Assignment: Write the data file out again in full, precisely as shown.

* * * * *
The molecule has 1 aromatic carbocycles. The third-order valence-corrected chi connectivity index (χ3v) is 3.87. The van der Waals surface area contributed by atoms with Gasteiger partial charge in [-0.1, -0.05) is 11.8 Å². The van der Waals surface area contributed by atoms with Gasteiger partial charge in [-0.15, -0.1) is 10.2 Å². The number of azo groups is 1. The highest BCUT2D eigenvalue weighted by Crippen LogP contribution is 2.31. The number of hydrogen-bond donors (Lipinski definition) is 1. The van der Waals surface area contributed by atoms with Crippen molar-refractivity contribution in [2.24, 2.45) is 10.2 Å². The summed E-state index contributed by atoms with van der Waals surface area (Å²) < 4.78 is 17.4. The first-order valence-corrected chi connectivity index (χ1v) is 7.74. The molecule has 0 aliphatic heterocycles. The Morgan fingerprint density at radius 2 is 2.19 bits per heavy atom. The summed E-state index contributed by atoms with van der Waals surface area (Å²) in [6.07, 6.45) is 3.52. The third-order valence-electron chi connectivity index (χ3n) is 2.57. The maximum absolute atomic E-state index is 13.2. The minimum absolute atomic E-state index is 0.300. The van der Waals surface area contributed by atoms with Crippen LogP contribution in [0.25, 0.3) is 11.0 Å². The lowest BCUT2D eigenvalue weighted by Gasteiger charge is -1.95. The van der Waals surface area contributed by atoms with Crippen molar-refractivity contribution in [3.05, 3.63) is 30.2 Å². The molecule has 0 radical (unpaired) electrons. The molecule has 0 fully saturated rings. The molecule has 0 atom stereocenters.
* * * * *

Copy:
The molecule has 1 aromatic carbocycles. The third-order valence-corrected chi connectivity index (χ3v) is 3.87. The van der Waals surface area contributed by atoms with Gasteiger partial charge in [-0.1, -0.05) is 11.8 Å². The van der Waals surface area contributed by atoms with Gasteiger partial charge in [-0.15, -0.1) is 10.2 Å². The number of azo groups is 1. The highest BCUT2D eigenvalue weighted by Crippen LogP contribution is 2.31. The number of hydrogen-bond donors (Lipinski definition) is 1. The van der Waals surface area contributed by atoms with Crippen molar-refractivity contribution in [2.24, 2.45) is 10.2 Å². The summed E-state index contributed by atoms with van der Waals surface area (Å²) < 4.78 is 17.4. The first-order valence-corrected chi connectivity index (χ1v) is 7.74. The molecule has 0 aliphatic heterocycles. The Morgan fingerprint density at radius 2 is 2.19 bits per heavy atom. The summed E-state index contributed by atoms with van der Waals surface area (Å²) in [6.07, 6.45) is 3.52. The third-order valence-electron chi connectivity index (χ3n) is 2.57. The maximum absolute atomic E-state index is 13.2. The minimum absolute atomic E-state index is 0.300. The van der Waals surface area contributed by atoms with Crippen LogP contribution in [0.25, 0.3) is 11.0 Å². The lowest BCUT2D eigenvalue weighted by Gasteiger charge is -1.95. The van der Waals surface area contributed by atoms with Crippen molar-refractivity contribution in [3.05, 3.63) is 30.2 Å². The molecule has 0 radical (unpaired) electrons. The molecule has 0 fully saturated rings. The molecule has 0 atom stereocenters.